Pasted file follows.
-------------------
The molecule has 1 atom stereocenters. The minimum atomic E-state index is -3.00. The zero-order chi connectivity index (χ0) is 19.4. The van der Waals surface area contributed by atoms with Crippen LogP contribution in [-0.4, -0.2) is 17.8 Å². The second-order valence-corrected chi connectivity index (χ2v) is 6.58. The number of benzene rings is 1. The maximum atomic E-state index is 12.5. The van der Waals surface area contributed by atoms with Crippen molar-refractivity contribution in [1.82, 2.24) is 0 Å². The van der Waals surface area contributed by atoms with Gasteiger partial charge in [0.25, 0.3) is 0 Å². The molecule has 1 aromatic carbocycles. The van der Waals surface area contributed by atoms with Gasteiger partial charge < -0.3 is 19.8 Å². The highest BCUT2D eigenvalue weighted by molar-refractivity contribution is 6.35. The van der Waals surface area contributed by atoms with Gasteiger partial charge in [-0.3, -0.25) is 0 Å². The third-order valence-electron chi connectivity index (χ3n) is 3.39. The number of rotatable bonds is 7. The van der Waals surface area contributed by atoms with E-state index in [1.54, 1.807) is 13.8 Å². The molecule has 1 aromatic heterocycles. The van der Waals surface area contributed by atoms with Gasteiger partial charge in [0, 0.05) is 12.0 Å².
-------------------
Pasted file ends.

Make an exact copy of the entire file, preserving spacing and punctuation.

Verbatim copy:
The molecule has 1 atom stereocenters. The minimum atomic E-state index is -3.00. The zero-order chi connectivity index (χ0) is 19.4. The van der Waals surface area contributed by atoms with Crippen LogP contribution in [-0.4, -0.2) is 17.8 Å². The second-order valence-corrected chi connectivity index (χ2v) is 6.58. The number of benzene rings is 1. The maximum atomic E-state index is 12.5. The van der Waals surface area contributed by atoms with Crippen molar-refractivity contribution in [1.82, 2.24) is 0 Å². The van der Waals surface area contributed by atoms with Gasteiger partial charge in [0.25, 0.3) is 0 Å². The molecule has 1 aromatic carbocycles. The van der Waals surface area contributed by atoms with Gasteiger partial charge < -0.3 is 19.8 Å². The highest BCUT2D eigenvalue weighted by molar-refractivity contribution is 6.35. The van der Waals surface area contributed by atoms with Gasteiger partial charge in [-0.3, -0.25) is 0 Å². The third-order valence-electron chi connectivity index (χ3n) is 3.39. The number of rotatable bonds is 7. The van der Waals surface area contributed by atoms with E-state index in [1.54, 1.807) is 13.8 Å². The molecule has 1 aromatic heterocycles. The van der Waals surface area contributed by atoms with Gasteiger partial charge in [0, 0.05) is 12.0 Å².